In this post, I will use two concepts together which I've already discussed under 'Exsead' separately: communicating with Excel, and using Internet Explorer as a GUI.
The script discussed here comes from a real project. Some of the details have been changed to protect corporate secrets; however, the action and structure of the project is in use right now, every day, for one of the world's largest IT companies. Exsead is not just a 'nice idea', it is being used, to great effect.
Named_Ranges_Setup.js does just that: it sets up named ranges in an Excel workbook. The workbook forms the template of information for a business process which assigns the raised calls to managerial domains. Unfortunately, the mapping is not known in the source data. However, in the source data, we do know the email address of the person to which each application is assigned (the group leader). We also know which group each group leader leads. These two relationships are enumerated in two different spread sheets. The data in the spread sheets is then linked into named ranges. These named ranges are then used further down the work flow to make the mapping.
The real business problem that this code fixes is updating the relationships. When email addresses, managers, or applications change, the template needs to be updated and the named ranges re-created. When this process was left up to humans, it was very tiresome for them to keep resetting the named ranges. It was even harder for a human to ensure that they had the email addresses correctly set in the two relationship spreadsheets. Named_Ranges_Setup.js clears the existing named ranges, then re-creates them. Once it has done this, it uses hash sets to check email relationships between the two spreadsheets and shows the user any inconsistencies.
How Does it Work?
First off, the script creates an Excel application running in RAM. This application is accessible to the script via OLE.
var gui=new GUIWindow();
var txt='<h2>Nerds-Central Dept Template Cleaner:</h2>' +
'<pre>Loading Template Into Excel...\r\n<!-- --></pre>';
Next, the script creates a new Internet Explorer application running in RAM and connected via OLE. In this case, the JScript class
GUI is used. This class is included at the end of the script in the source zip.
The script expects one argument: this is the Excel workbook file. This means that the user can place the script on the desktop and 'drag-and-drop' the Excel file onto it. This approach is much liked by busy project managers who have to use this Exsead code.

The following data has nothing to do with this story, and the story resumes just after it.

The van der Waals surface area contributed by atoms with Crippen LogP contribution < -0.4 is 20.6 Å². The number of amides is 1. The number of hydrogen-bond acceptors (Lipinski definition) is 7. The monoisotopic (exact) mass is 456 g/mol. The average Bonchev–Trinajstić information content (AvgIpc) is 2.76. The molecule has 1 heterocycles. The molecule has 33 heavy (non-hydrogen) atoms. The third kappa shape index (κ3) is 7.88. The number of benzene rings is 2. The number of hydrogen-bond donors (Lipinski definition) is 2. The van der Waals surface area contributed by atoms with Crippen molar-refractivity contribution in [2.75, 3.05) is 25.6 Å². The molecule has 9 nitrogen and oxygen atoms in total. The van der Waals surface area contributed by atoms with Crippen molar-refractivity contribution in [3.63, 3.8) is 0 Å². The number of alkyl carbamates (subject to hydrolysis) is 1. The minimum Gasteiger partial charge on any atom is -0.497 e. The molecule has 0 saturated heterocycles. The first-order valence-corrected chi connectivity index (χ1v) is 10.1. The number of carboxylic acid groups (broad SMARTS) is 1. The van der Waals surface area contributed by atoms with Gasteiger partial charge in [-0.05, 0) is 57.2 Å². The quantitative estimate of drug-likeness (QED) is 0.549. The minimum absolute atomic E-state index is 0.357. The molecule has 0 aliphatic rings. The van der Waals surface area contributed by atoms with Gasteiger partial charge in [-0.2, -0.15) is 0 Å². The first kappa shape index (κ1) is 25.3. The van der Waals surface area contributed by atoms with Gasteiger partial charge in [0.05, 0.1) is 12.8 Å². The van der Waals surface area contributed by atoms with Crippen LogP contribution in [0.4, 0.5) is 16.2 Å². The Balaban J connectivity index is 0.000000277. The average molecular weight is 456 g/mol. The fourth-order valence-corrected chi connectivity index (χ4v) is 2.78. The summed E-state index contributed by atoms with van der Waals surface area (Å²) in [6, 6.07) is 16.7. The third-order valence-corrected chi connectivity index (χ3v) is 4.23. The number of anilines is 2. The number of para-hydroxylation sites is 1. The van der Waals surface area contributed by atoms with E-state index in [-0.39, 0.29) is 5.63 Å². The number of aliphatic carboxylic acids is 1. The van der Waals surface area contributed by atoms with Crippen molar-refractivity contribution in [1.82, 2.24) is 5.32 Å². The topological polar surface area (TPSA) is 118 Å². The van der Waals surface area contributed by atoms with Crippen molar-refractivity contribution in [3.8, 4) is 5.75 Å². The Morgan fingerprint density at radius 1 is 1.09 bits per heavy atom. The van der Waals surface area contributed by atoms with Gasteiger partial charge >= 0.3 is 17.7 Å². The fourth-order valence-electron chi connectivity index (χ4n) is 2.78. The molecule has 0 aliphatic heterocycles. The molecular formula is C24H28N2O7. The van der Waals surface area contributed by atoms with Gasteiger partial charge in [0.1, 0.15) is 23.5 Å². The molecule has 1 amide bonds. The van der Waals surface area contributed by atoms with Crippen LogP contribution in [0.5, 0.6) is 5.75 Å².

Once Excel has opened the file, all the existing names are removed. Then, a straight-forward value checking code is used, which runs over the cell values in the spreadsheets to establish the new dimensions of the named ranges. Once these are known, new name ranges are created:
Please note how named ranges are stored at the Workbook level, not the worksheet level.
Hash tables (another JScript class included in the script) is used to accumulate instances of where an email exists in one spreadsheet and not the other. These are then reported to the end user via the GUI:
txt2+='Duplication Email Addresses In Dept Lookup:\r\n';
txt2+='<i>It is ok to have duplicates, ' +
'but they might be worth checking.</i>\r\n';
txt2+='\r\nEmail Addresses In Dept Lookup But Not App Lookup:\r\n';
Finally, the Excel workbook is saved with new the named ranges. At this point, the IE GUI has a form added to it which allows for user interaction:
Does it Work?
To check it works, you can drag-and-drop the included Excel Workbook onto the script and see the new named ranges. To check for named ranges before and after the script has run, follow the screenshots below:
It might appear to not do very much. However, like so many scripts in business, it save a lot of time, and therefore a lot of money. The other excellent aspect of Exsead scripts like this is that they improve data integrity within the business work flow, which is critical for efficiency of a work flow. The simple addition of the GUI to the script turns it from a 'magical widget' to a real application the end user can use and understand.
As always - for more on Exsead or other similar topics - try Nerds-Central!